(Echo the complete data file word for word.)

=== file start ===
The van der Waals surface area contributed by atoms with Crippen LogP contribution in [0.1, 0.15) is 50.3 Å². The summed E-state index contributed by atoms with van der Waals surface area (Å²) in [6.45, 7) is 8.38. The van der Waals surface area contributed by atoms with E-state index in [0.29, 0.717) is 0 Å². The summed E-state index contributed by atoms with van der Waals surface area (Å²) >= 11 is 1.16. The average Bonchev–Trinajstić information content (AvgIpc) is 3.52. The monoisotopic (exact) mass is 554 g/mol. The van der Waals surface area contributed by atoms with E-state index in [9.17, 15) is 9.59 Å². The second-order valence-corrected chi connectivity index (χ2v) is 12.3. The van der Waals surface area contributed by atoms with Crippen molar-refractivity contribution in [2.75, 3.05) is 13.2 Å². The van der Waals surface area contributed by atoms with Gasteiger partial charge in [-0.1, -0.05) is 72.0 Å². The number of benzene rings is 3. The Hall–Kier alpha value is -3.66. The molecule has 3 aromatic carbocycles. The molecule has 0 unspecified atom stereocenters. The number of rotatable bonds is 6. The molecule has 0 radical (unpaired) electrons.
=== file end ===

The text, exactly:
The van der Waals surface area contributed by atoms with Crippen LogP contribution in [0.1, 0.15) is 50.3 Å². The summed E-state index contributed by atoms with van der Waals surface area (Å²) in [6.45, 7) is 8.38. The van der Waals surface area contributed by atoms with E-state index in [0.29, 0.717) is 0 Å². The summed E-state index contributed by atoms with van der Waals surface area (Å²) >= 11 is 1.16. The average Bonchev–Trinajstić information content (AvgIpc) is 3.52. The monoisotopic (exact) mass is 554 g/mol. The van der Waals surface area contributed by atoms with E-state index in [9.17, 15) is 9.59 Å². The second-order valence-corrected chi connectivity index (χ2v) is 12.3. The van der Waals surface area contributed by atoms with Crippen molar-refractivity contribution in [2.75, 3.05) is 13.2 Å². The van der Waals surface area contributed by atoms with Gasteiger partial charge in [-0.1, -0.05) is 72.0 Å². The number of benzene rings is 3. The Hall–Kier alpha value is -3.66. The molecule has 3 aromatic carbocycles. The molecule has 0 unspecified atom stereocenters. The number of rotatable bonds is 6. The molecule has 0 radical (unpaired) electrons.